[note: We’ve discussed the Detroit / Ann Arbor line here before.]

Posted in Other | 5 Comments

give to your local ypsilanti non-profits this holiday season

For the past few years, Linette and I, and a number of volunteers have put out an annual “Shop Ypsi for the Holidays” brochure, encouraging people to keep their money local by purchasing gifts from businesses owned and operated by local folks. Last year, a significant portion of the printing costs for this brochure were picked up by a fellow in the community named Gary Clark. Gary not only liked the project, and wanted to support it, but he had an idea for similar initiative focused on local giving. And, now, thanks to another great set of volunteers, that’s also been accomplished. There’s a brochure that you can find in most downtown businesses, and a website that provides an almost comprehensive list of local nonprofits providing services within Ypsilanti. (If you see any that are missing, you can submit their names though the website and ask that they be added.)

As you can probably imagine, with the economy being as bad as it is here in Michigan, our local non-profits are hurting. As I mentioned here the other days, over 20% of people in Michigan are receiving some kind of public support, whether it be in the form of food stamps, unemployment insurance, or some other program. Our local non-profits provide services to a much wider group than just that, but I mention it to give you some idea of the enormity of the situation we’re facing. Our non-profits like SOS Community Services and the Corner Health Center are being asked to do more than ever, at the same time that, due to the economy, donations are becoming harder to come by. This holiday season, if you have any money at all to spare, please consider picking up a copy of Give Local brochure and find an Ypsilanti charity that you would like to support.

Tomorrow is Thanksgiving. With the speed at which things are changing in the world, there’s no way of knowing where we’ll all be in a year. Those of us who have jobs now, may not then. Those of us who are fortunate enough to have insurance now, may lose it. We could be well into another Depression. If that’s the case, we’re going to desperately need the support network of our local non-profits, even more than we do today…. We never know when it might be us needing a helping hand. So, if you can, give something today, while you can. It’s in your own best interest to do so, and it’ll make you feel damn good… So, this Christmas, instead of buying a piece of plastic junk for a relative who you know doesn’t need it, think about making a donation instead.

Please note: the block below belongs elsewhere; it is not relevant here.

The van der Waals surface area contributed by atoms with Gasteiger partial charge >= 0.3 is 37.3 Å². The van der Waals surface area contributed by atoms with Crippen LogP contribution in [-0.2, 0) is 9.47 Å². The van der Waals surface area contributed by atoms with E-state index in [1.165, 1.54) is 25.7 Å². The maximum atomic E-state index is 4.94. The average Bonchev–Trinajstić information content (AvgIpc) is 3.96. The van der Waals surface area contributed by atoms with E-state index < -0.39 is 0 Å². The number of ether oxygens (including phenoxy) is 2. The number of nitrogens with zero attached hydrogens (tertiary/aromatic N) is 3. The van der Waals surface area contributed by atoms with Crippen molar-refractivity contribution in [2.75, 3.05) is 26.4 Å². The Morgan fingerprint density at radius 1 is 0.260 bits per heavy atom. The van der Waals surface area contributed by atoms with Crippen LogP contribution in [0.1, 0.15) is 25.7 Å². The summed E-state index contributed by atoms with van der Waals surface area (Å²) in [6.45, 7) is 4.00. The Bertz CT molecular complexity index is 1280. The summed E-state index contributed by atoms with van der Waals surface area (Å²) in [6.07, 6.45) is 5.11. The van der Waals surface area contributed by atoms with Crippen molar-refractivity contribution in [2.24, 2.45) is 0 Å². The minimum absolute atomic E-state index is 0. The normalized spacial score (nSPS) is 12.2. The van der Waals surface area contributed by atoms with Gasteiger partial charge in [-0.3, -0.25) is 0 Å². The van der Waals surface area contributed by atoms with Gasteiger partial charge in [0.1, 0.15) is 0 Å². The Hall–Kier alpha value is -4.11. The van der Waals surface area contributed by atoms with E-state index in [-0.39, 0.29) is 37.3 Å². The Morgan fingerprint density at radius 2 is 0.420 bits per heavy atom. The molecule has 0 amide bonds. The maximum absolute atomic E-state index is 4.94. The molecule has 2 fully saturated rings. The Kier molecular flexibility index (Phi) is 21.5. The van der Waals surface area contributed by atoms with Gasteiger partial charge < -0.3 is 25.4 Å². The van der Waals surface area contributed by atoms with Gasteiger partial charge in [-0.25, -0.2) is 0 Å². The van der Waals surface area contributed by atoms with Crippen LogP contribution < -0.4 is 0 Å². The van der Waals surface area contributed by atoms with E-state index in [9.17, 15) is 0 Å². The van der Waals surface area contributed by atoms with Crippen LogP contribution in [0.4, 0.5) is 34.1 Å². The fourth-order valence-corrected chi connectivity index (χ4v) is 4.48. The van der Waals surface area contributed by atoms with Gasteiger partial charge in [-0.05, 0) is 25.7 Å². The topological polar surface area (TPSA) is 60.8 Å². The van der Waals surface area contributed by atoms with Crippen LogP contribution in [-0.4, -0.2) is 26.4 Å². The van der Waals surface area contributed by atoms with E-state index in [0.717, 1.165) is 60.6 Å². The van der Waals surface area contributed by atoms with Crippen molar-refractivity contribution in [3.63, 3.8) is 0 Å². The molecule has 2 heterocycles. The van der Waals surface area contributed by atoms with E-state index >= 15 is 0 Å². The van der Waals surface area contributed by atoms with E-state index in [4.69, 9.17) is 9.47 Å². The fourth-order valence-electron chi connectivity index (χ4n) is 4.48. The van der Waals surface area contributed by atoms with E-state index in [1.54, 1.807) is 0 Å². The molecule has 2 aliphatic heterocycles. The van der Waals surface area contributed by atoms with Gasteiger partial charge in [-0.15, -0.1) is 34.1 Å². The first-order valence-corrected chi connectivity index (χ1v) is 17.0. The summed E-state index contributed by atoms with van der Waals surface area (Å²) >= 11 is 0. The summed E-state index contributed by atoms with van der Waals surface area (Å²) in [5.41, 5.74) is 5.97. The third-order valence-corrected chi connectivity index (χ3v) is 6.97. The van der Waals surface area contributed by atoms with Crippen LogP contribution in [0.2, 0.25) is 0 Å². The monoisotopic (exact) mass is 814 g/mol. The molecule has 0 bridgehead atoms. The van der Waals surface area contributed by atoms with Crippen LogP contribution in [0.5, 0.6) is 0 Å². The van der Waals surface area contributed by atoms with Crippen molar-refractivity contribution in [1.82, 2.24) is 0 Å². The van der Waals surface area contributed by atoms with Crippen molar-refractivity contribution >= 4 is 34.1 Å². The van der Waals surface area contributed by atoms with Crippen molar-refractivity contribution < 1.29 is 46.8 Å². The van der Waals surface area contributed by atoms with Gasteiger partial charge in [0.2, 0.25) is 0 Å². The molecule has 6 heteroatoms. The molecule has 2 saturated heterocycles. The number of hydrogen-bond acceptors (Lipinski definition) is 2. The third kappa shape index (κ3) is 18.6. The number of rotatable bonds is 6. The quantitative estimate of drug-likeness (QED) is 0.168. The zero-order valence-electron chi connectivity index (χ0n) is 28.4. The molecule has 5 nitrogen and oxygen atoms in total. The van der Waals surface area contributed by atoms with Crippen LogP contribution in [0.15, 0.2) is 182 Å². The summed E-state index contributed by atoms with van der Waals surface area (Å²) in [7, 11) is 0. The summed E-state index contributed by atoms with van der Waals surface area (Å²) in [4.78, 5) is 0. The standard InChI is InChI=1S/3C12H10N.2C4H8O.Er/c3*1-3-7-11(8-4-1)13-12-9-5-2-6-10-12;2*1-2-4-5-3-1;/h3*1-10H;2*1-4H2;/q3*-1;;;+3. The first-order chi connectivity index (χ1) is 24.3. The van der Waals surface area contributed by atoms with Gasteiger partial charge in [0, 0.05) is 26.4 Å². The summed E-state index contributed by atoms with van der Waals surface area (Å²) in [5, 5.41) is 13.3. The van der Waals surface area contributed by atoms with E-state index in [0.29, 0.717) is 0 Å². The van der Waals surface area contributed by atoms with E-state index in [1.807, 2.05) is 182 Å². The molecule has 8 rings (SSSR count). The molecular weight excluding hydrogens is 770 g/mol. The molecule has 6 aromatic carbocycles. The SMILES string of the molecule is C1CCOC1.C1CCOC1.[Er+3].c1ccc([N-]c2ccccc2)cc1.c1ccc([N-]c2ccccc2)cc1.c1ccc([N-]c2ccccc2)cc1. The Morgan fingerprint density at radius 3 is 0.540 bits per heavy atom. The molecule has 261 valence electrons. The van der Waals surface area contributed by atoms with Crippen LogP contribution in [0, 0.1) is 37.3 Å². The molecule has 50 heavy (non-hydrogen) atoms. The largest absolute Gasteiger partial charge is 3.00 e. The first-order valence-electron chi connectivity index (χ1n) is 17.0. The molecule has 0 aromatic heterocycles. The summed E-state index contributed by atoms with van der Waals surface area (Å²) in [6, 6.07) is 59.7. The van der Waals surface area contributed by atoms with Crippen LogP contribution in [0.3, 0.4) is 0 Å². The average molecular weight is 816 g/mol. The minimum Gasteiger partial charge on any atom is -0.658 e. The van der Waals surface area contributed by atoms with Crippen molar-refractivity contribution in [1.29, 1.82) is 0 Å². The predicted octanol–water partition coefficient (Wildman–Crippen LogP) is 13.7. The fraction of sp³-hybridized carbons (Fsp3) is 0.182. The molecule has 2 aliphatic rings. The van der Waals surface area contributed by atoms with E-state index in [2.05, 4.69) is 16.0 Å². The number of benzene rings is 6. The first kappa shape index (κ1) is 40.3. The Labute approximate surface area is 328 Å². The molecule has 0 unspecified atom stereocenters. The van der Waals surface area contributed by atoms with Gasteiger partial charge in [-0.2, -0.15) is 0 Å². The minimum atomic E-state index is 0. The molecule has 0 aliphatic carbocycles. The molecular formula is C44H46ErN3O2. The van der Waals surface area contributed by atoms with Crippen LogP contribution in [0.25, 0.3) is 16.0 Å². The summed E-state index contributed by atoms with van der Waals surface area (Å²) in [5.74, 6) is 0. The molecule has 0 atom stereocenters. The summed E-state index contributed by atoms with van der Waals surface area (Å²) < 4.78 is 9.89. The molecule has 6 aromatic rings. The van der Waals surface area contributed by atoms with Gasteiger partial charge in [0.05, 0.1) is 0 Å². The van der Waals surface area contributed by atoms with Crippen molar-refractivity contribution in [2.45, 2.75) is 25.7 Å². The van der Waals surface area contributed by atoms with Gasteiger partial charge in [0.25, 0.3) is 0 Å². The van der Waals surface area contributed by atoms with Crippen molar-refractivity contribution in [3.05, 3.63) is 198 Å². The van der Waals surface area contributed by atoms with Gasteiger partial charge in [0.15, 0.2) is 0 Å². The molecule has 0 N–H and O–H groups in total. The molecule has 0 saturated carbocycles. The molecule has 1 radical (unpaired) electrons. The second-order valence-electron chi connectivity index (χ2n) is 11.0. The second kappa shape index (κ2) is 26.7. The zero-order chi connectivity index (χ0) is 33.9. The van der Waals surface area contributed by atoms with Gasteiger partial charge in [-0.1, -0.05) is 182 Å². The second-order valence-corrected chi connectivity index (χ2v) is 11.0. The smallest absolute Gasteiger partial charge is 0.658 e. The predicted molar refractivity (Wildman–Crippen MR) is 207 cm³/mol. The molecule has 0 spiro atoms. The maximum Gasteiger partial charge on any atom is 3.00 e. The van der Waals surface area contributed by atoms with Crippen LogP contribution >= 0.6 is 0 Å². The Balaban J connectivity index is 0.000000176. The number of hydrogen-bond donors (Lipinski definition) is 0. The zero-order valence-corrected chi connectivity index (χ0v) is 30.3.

And, if you’re a reader of this blog from one of the 49 states that’s more well-off than Michigan, do me a favor and consider sending a few bucks to one of Ypsi’s fine non-profits. I can guarantee that it will be put to good use… Thanks.

Posted in Ypsilanti | 3 Comments

william clay ford jr’s vision for the future

The New York Times has an article today on William Clay Ford Jr., and his work behind the scenes to transition the American automotive industry away from oil, and toward a more sustainable future. Here’s a clip:

…William C. Ford Jr., the executive chairman and scion of the founding family of the Ford Motor Company, has been preparing for a bigger role in the industry’s plan for survival.
While General Motors and Chrysler plead to Congress for a bailout, Mr. Ford has reached out to President-elect Barack Obama in hopes that his company can benefit from the administration’s longer-term strategies for the auto industry.

Mr. Ford has been working behind the scenes, meeting one-on-one with Mr. Obama in August, conferring with his senior economic advisers, and teaming up with Gov. Jennifer Granholm of Michigan to push a vision of a leaner, greener auto industry.

With Detroit on the brink of disaster, the great-grandson of Henry Ford could play a critical role in how the Obama administration decides to assist the companies financially and shape broader energy policies…

It’s not mentioned in the article, but Ford, through the Detroit Economic Club, which he’s chairman of, is presently planning a “National Summit” on Technology, Energy, Environment and Manufacturing. The event, which is intended to bring together leaders from industry, government and academia, is scheduled too take place June 15-17 at Ford Field.